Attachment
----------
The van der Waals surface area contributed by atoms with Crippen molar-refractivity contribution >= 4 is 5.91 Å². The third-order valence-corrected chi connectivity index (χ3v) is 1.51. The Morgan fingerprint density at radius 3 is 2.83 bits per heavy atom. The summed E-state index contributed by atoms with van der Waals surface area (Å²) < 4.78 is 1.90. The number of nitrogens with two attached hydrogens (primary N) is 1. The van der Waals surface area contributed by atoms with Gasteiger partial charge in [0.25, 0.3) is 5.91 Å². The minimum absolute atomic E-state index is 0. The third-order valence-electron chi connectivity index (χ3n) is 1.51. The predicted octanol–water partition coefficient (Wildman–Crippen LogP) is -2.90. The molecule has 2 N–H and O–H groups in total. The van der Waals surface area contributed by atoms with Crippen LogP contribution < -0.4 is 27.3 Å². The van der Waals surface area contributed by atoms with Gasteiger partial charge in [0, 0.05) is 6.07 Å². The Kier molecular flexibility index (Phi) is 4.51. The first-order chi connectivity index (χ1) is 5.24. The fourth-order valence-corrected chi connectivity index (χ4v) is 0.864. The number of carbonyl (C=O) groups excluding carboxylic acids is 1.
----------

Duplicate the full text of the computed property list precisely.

The van der Waals surface area contributed by atoms with Crippen molar-refractivity contribution >= 4 is 5.91 Å². The third-order valence-corrected chi connectivity index (χ3v) is 1.51. The Morgan fingerprint density at radius 3 is 2.83 bits per heavy atom. The summed E-state index contributed by atoms with van der Waals surface area (Å²) < 4.78 is 1.90. The number of nitrogens with two attached hydrogens (primary N) is 1. The van der Waals surface area contributed by atoms with Gasteiger partial charge in [0.25, 0.3) is 5.91 Å². The minimum absolute atomic E-state index is 0. The third-order valence-electron chi connectivity index (χ3n) is 1.51. The predicted octanol–water partition coefficient (Wildman–Crippen LogP) is -2.90. The molecule has 2 N–H and O–H groups in total. The van der Waals surface area contributed by atoms with Crippen LogP contribution < -0.4 is 27.3 Å². The van der Waals surface area contributed by atoms with Gasteiger partial charge in [0, 0.05) is 6.07 Å². The Kier molecular flexibility index (Phi) is 4.51. The first-order chi connectivity index (χ1) is 5.24. The fourth-order valence-corrected chi connectivity index (χ4v) is 0.864. The number of carbonyl (C=O) groups excluding carboxylic acids is 1.